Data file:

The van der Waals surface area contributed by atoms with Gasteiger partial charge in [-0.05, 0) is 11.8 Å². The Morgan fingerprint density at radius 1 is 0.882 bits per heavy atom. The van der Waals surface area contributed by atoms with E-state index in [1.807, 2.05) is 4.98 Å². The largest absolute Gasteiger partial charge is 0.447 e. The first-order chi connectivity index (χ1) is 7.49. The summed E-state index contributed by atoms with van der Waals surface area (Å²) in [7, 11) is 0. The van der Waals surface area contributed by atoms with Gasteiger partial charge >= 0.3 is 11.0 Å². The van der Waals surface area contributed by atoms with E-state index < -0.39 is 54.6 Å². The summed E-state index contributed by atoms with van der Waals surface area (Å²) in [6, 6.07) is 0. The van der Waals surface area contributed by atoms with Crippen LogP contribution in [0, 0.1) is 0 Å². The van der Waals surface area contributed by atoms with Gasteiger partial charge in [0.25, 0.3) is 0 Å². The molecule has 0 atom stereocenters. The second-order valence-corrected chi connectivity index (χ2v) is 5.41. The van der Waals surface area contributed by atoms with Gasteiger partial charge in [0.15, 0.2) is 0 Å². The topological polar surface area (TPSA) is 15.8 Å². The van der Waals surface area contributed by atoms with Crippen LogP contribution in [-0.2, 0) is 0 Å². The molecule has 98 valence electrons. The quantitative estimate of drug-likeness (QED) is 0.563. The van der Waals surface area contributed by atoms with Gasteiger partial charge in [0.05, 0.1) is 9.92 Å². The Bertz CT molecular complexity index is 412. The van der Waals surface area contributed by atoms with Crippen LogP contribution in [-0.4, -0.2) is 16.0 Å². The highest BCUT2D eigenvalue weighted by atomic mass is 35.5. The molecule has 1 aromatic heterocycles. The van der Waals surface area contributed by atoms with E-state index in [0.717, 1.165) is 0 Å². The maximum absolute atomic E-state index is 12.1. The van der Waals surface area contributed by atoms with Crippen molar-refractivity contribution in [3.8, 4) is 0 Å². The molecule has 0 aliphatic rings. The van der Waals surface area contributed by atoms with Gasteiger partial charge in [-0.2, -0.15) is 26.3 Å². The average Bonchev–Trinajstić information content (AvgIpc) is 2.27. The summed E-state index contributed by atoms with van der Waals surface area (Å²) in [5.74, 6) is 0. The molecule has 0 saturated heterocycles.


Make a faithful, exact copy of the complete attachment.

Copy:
The van der Waals surface area contributed by atoms with Gasteiger partial charge in [-0.05, 0) is 11.8 Å². The Morgan fingerprint density at radius 1 is 0.882 bits per heavy atom. The van der Waals surface area contributed by atoms with E-state index in [1.807, 2.05) is 4.98 Å². The largest absolute Gasteiger partial charge is 0.447 e. The first-order chi connectivity index (χ1) is 7.49. The summed E-state index contributed by atoms with van der Waals surface area (Å²) in [7, 11) is 0. The van der Waals surface area contributed by atoms with Gasteiger partial charge >= 0.3 is 11.0 Å². The van der Waals surface area contributed by atoms with E-state index < -0.39 is 54.6 Å². The summed E-state index contributed by atoms with van der Waals surface area (Å²) in [6, 6.07) is 0. The van der Waals surface area contributed by atoms with Crippen LogP contribution in [0, 0.1) is 0 Å². The van der Waals surface area contributed by atoms with Gasteiger partial charge in [0.25, 0.3) is 0 Å². The molecule has 0 atom stereocenters. The second-order valence-corrected chi connectivity index (χ2v) is 5.41. The van der Waals surface area contributed by atoms with Gasteiger partial charge in [0.15, 0.2) is 0 Å². The topological polar surface area (TPSA) is 15.8 Å². The van der Waals surface area contributed by atoms with Crippen LogP contribution in [-0.2, 0) is 0 Å². The molecule has 98 valence electrons. The quantitative estimate of drug-likeness (QED) is 0.563. The van der Waals surface area contributed by atoms with Gasteiger partial charge in [0.05, 0.1) is 9.92 Å². The Bertz CT molecular complexity index is 412. The van der Waals surface area contributed by atoms with Crippen LogP contribution in [-0.4, -0.2) is 16.0 Å². The highest BCUT2D eigenvalue weighted by atomic mass is 35.5. The molecule has 1 aromatic heterocycles. The van der Waals surface area contributed by atoms with E-state index in [0.717, 1.165) is 0 Å². The maximum absolute atomic E-state index is 12.1. The van der Waals surface area contributed by atoms with Crippen molar-refractivity contribution in [3.8, 4) is 0 Å². The molecule has 0 aliphatic rings. The van der Waals surface area contributed by atoms with Gasteiger partial charge in [-0.2, -0.15) is 26.3 Å². The average Bonchev–Trinajstić information content (AvgIpc) is 2.27. The summed E-state index contributed by atoms with van der Waals surface area (Å²) in [5.74, 6) is 0. The molecule has 0 saturated heterocycles.